Skip to content
Postpartum Weight Loss

Postpartum Weight Loss

By: Erika Laudon N.H.

 

The realm of it is, that there is no magical postpartum weight loss calculator, and the idea that you should be able to “bounce back” to your pre-baby body is only a myth.

It can sometimes take a year or more to lose pregnancy weight. So, no need in beating yourself up if you’re not bouncing back as quickly as you’d like.

 

Once cleared by your doctor or midwife you’ll want to come up with a postpartum weight loss plan. It is very important that your plan consists of the right amount of calories and other wholesome foods. 

 

First, let us take a look at what pregnancy weight consists of to get a better understanding.

 

What does pregnancy weight gain consist of?

  • The baby
  • Placenta
  • Amniotic fluid
  • Breast tissue
  • Blood
  • Uterus enlargement
  • Extra stored fat

 

The extra weight that is gained acts as an energy reserve for birth and breastfeeding. Too much weight gain during pregnancy is considered “baby weight”.

 

Consequences of keeping this baby weight on can include:

  • Increased risk of diabetes and heart disease
  • Increased risk of being overweight
  • Greater risk of complications at birth and afterward
  • Higher health risks for a woman with gestational diabetes

 

Tips to help with postpartum weight

 

  1. Keep your goals realistic. Losing weight after pregnancy takes time depending on how much weight you gained during pregnancy. It is realistic to expect that over the next 1-2 years you could lose around 10 pounds. If you gained more weight, you may find yourself a few pounds heavier than you were pre-pregnancy. 
  2. It’s never a good idea to “crash diet”. Crash diets are very low-calorie diets that aim to make you lose a large amount of weight in the shortest amount of time possible. While this may sound tempting, after delivery, your body needs good nutrition to be able to heal and recover. In addition, if you are breastfeeding, you require more calories than normal according to the CDC. A low-calorie diet is more likely to be lacking in important nutrients and will probably leave you feeling tired. We all know after giving birth, we don’t need to add to the tiredness.
  3. Breastfeeding has many benefits for both you and your baby. Not only does it provide nutrients, it helps support immune system function, lowers the risk of diseases, and can also support postpartum weight loss. 
  4. Monitor your calorie intake. I know this sounds contrary to the low-calorie diet, however, keeping a food diary by writing down what you consumed that day will help you have a better understanding of much you may be lacking or going over your day to day amount.   A calorie tracker is also another way to count your daily calorie intake.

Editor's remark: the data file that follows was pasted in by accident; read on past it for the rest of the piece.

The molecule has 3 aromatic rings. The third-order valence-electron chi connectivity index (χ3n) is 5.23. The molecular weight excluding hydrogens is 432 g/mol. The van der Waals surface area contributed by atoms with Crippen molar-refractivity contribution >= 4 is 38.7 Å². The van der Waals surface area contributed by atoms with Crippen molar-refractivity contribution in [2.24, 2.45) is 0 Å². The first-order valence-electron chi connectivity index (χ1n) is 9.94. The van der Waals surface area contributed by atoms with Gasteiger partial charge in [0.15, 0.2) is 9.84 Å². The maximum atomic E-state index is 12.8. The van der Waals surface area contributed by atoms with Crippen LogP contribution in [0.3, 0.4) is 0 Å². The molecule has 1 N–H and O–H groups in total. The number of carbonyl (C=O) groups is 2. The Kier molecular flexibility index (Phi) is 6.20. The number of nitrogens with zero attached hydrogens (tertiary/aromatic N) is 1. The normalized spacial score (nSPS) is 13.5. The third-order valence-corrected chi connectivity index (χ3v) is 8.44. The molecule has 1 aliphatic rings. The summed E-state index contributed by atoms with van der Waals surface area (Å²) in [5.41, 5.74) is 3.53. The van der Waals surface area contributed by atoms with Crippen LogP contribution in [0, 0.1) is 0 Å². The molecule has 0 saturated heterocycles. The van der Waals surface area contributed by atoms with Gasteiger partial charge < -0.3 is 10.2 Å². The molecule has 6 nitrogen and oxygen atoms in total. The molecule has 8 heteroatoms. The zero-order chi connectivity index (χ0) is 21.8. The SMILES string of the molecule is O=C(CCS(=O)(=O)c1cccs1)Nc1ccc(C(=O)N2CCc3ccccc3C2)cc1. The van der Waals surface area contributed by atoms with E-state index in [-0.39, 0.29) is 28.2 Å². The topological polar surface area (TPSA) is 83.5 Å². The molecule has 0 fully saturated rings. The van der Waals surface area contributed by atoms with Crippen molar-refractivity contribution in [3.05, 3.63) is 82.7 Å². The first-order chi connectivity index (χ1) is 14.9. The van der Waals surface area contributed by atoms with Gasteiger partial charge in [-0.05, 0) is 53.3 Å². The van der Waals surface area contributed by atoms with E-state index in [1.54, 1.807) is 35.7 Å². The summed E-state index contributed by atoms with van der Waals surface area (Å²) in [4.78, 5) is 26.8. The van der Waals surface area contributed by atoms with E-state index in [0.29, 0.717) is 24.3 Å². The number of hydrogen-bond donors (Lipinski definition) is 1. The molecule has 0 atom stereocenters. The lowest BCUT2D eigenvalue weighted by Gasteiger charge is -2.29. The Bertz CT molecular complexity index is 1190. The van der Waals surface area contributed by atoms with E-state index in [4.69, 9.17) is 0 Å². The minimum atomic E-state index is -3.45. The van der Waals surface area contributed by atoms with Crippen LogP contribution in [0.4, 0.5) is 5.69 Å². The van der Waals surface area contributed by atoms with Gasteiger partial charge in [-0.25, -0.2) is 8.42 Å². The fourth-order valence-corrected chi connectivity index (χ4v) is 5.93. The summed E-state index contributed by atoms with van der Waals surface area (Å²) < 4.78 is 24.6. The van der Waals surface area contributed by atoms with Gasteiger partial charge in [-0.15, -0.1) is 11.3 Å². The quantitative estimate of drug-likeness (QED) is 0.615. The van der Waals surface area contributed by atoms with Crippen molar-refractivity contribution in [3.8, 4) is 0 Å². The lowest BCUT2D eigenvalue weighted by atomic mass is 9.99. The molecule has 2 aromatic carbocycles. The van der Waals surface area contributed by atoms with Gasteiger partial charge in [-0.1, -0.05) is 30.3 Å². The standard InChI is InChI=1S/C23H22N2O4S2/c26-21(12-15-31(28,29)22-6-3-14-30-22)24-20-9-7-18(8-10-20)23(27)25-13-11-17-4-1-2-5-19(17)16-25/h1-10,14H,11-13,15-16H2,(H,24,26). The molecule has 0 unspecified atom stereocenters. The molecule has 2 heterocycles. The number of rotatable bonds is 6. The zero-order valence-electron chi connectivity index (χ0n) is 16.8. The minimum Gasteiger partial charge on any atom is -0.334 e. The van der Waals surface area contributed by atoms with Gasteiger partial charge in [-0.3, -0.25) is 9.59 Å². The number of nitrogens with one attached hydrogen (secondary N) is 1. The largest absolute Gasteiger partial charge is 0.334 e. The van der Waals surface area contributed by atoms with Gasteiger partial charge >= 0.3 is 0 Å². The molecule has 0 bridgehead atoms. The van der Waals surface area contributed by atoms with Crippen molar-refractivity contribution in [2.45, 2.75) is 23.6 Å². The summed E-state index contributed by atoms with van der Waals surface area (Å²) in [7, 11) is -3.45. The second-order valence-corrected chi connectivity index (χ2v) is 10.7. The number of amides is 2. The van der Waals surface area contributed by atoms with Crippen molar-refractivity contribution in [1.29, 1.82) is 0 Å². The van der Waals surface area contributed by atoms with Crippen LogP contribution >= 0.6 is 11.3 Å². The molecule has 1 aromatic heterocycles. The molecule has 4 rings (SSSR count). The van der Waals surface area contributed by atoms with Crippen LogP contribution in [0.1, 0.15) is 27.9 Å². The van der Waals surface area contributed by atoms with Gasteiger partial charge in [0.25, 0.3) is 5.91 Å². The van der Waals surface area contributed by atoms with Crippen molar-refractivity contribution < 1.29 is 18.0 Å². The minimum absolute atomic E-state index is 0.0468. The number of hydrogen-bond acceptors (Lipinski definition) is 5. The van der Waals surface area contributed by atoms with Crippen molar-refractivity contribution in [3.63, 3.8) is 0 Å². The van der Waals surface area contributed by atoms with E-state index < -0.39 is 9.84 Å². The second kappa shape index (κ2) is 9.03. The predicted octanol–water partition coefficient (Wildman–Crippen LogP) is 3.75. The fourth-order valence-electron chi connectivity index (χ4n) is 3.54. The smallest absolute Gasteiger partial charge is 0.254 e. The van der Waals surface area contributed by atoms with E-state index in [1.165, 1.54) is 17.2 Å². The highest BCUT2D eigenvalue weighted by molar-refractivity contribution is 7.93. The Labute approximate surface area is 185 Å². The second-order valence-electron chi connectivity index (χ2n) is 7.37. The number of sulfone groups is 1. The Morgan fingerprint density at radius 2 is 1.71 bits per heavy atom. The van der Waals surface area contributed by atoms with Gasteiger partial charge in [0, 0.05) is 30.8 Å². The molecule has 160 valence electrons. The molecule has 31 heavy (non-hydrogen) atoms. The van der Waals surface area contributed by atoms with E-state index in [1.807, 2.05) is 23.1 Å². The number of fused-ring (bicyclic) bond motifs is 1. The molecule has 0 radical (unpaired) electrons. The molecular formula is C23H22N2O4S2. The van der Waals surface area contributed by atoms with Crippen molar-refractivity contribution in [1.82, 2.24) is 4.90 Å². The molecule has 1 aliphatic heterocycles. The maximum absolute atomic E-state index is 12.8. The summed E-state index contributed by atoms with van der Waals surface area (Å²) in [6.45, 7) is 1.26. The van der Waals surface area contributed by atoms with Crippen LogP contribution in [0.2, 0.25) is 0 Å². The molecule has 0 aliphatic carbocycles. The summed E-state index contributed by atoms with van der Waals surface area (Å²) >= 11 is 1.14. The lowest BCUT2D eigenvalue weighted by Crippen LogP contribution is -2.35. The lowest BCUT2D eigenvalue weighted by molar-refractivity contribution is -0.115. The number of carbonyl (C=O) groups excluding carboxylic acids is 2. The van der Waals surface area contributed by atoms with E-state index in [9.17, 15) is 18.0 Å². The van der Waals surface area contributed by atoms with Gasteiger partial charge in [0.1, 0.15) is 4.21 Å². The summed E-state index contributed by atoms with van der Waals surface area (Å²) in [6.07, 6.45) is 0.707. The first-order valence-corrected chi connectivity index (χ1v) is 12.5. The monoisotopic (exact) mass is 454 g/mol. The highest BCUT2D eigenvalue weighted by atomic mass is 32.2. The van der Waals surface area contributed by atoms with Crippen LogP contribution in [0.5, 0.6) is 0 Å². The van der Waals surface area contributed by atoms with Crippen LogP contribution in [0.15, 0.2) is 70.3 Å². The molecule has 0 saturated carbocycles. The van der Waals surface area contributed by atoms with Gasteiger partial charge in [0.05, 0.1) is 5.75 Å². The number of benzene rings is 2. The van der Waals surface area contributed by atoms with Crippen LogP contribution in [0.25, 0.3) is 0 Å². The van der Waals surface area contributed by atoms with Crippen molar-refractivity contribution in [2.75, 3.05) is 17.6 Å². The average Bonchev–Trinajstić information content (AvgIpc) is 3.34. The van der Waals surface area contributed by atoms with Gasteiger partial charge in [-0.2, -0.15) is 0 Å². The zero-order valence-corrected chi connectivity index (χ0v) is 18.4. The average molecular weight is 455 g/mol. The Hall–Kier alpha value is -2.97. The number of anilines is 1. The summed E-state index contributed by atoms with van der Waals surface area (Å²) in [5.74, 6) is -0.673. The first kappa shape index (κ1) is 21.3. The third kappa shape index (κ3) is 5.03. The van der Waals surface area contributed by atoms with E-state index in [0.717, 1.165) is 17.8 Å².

5. Foods that are high in fiber. Fiber stays in the stomach longer than other foods, causing the body to have that “fulness” feeling longer. 
  6. Healthy proteins can help boost metabolism
  7. Healthy snacking can keep you full throughout the day and limit your cravings for unhealthy foods.
  8. Avoid alcohol. Alcohol is a substance that is stored in the body and its calories are used for fuel, thus decreasing the body’s use of other sources of calories.
  9. Avoid added sugars and refined carbs. When refined sugar or simple carbs are consumed, the bloodstream is flooded with sugar. Added sugar and refined carbs add no nutritional value.
  10. Getting enough sleep. Researchers have found that lack of sleep led to increased cravings for energy-dense, high carbohydrate foods.
  11. Hydrate. Can help with the feeling of fullness and reduce hunger.
  12. Move your body. More physical activity increases the number of calories your body uses for energy or “burns off”. 
  13. Avoid processed foods. Research reveals that eating processed foods makes you consume more thus, gaining more weight

 

Wide variety of predominantly whole foods such as:

 

  • Good quality lean proteins like organic chicken, organic tofu, fish, eggs, and full-fat dairy
  • Fresh organic fruits
  • Fresh organic vegetables
  • Fiber-rich carbs
  • Healthy fats such as avocados, nuts, and seeds

 

Some great weight loss options are:

  • Ten-day Downsize 
  • Nightly burn
  • Triple diet max accelerator
  • Metabolism weight control
  • Sustain 
  • Metaburn herbal weight
  • 15-day weight loss support cleanse
  • Cookbooks by: Cindy Mullet A better weigh to healthy cookbook and Trim healthy mama cookbook by Pearl Barrett and Serene Allison

 

Carrying baby weight after pregnancy is very common and nothing to get down on yourself

about. Your body just did an amazing thing! Getting back into a healthy weight range is beneficial to your health and any future pregnancies so it’s definitely worth working on. Everybody’s bodies are different, and it may require a little longer than others. It’s important not to give up. 

 

   © 2021

Next article Natural Birth Tips

Leave a comment

Comments must be approved before appearing

* Required fields

×
Welcome Newcomer

Delivery options and delivery speeds may vary for different locations

Or enter a US zip code
Deliver to {tag:zip_code} Change
or
Done